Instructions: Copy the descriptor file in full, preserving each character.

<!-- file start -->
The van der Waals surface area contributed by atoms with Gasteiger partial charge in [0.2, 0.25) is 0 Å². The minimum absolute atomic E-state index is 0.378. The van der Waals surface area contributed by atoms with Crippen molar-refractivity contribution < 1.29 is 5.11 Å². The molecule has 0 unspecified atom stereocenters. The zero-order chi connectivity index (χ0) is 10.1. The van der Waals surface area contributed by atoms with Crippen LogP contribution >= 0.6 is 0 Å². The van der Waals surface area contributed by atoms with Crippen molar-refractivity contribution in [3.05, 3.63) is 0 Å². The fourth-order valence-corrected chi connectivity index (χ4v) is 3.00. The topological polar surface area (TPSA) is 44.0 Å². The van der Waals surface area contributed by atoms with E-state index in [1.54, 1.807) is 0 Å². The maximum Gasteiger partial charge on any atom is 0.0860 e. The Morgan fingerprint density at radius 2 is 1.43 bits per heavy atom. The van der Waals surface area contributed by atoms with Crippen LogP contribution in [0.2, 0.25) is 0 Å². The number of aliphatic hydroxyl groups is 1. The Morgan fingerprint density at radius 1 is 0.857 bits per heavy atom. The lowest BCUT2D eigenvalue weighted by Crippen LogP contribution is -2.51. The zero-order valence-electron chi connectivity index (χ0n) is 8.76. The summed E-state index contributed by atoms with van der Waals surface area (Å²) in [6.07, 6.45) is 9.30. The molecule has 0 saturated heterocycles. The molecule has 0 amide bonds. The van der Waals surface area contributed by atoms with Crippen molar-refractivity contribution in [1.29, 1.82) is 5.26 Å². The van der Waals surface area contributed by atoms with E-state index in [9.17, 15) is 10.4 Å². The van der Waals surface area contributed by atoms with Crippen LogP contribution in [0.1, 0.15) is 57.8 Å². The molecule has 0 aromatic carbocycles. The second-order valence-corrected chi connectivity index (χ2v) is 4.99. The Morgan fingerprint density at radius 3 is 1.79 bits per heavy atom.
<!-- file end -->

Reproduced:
The van der Waals surface area contributed by atoms with Gasteiger partial charge in [0.2, 0.25) is 0 Å². The minimum absolute atomic E-state index is 0.378. The van der Waals surface area contributed by atoms with Crippen molar-refractivity contribution < 1.29 is 5.11 Å². The molecule has 0 unspecified atom stereocenters. The zero-order chi connectivity index (χ0) is 10.1. The van der Waals surface area contributed by atoms with Crippen LogP contribution >= 0.6 is 0 Å². The van der Waals surface area contributed by atoms with Crippen molar-refractivity contribution in [3.05, 3.63) is 0 Å². The fourth-order valence-corrected chi connectivity index (χ4v) is 3.00. The topological polar surface area (TPSA) is 44.0 Å². The van der Waals surface area contributed by atoms with E-state index in [1.54, 1.807) is 0 Å². The maximum Gasteiger partial charge on any atom is 0.0860 e. The Morgan fingerprint density at radius 2 is 1.43 bits per heavy atom. The van der Waals surface area contributed by atoms with Crippen LogP contribution in [0.2, 0.25) is 0 Å². The number of aliphatic hydroxyl groups is 1. The Morgan fingerprint density at radius 1 is 0.857 bits per heavy atom. The lowest BCUT2D eigenvalue weighted by Crippen LogP contribution is -2.51. The zero-order valence-electron chi connectivity index (χ0n) is 8.76. The summed E-state index contributed by atoms with van der Waals surface area (Å²) in [6.07, 6.45) is 9.30. The molecule has 0 saturated heterocycles. The molecule has 0 amide bonds. The van der Waals surface area contributed by atoms with Crippen molar-refractivity contribution in [1.29, 1.82) is 5.26 Å². The van der Waals surface area contributed by atoms with E-state index in [9.17, 15) is 10.4 Å². The van der Waals surface area contributed by atoms with Crippen LogP contribution in [0.1, 0.15) is 57.8 Å². The molecule has 0 aromatic carbocycles. The second-order valence-corrected chi connectivity index (χ2v) is 4.99. The Morgan fingerprint density at radius 3 is 1.79 bits per heavy atom.